Fellowship | Transoral Laser Microsurgery/Microvascular Head & Neck Reconstruction/Oncology

Program Demographics


Washington University School of Medicine


Head & Neck Oncology/Transoral Laser Microsurgery/Microvascular Reconstruction

Mailing address:

Jose Zevallos, MD, MPH
Department of Otolaryngology
660 S. Euclid Ave.
Campus Box 8115
St. Louis, MO 63110

Program address:

517 S. Euclid Ave
St. Louis, MO 63110
Phone (314) 362-0365
Fax (314) 362-7522

Program email:


Program Director:

Jose Zevallos, MD, MPH

Alternate Program Contact:

Jana Richardson

History The fellowship in Head & Neck Oncology/Transoral Laser Microsurgery/Microvascular Reconstruction Fellowship in the Department of Otolaryngology at Washington University is a longstanding feature of the educational curriculum offered within this academic medical center. Since 1984, 31 fellows have continuously occupied this position. Prior to this the Department offered a Head and Neck surgery fellowship, which concentrated mainly upon resectional techniques, under the direction of Dr. Joseph Ogura.

Our intention is to continue the program on into the future in this vital subspecialty of Otolaryngology-Head and Neck surgery. Candidates have come from a variety of quality residencies around the USA, Canada, Germany, and India and have included graduates from Washington University’s own ACGME approved Otolaryngology resident training program. The large majority of candidates have graduated from this program to faculty positions in other academic institutions, where in turn they practice and teach the techniques they have learned.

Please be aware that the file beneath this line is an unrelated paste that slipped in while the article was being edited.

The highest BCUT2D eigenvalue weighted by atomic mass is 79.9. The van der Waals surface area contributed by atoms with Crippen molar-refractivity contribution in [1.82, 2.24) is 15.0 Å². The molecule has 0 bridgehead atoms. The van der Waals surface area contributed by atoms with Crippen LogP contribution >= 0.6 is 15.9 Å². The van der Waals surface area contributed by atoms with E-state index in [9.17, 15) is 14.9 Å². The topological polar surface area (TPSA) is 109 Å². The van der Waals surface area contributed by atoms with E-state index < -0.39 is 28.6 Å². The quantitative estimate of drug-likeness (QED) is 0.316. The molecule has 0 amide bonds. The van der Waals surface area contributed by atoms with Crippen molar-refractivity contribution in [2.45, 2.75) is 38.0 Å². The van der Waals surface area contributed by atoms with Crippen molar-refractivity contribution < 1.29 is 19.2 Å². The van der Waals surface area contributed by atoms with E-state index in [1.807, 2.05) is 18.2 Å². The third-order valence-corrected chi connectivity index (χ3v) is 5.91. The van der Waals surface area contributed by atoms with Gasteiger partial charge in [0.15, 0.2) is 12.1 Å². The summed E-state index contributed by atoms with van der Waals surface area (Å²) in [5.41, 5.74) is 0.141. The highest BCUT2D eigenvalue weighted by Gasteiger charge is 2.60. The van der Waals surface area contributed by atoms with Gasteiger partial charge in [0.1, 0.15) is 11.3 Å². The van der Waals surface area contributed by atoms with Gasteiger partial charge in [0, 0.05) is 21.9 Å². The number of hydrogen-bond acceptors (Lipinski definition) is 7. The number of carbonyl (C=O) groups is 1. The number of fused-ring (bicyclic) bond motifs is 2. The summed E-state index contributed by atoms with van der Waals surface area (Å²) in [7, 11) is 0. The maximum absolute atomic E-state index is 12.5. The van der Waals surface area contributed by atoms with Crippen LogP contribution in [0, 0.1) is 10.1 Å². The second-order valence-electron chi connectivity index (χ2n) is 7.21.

Duration This is a ONE YEAR program, July 1st to June 30th.

Prerequisite Training/Selection Criteria The applicants, to be eligible to start full duties on July 1, must have:

  • A verified, bona fide degree in medicine.
  • Obtained a physician’s license from the Missouri State Board of Healing Arts.
  • Completed, and graduated in good standing from a bona fide, ACGME accredited Otolaryngology residency program, if training was in the United States. This corresponds with the training prerequisites for the American Board of Otolaryngology’s certification examination.
  • Completed, and graduated in good standing from a bona fide, equivalent of United States Otolaryngology residency program in their country of training, if same was not in the United States. Such overseas programs must also be officially approved by that country’s own national accrediting organization.
  • Provided the preceptors of the fellowship with three letters of reference, at least two from faculty members of the training program of origin, one of whom is the program chairman.
  • Visited the program site, completed the interview process, and been approved by the interviewers in the Department of Otolaryngology at Washington University.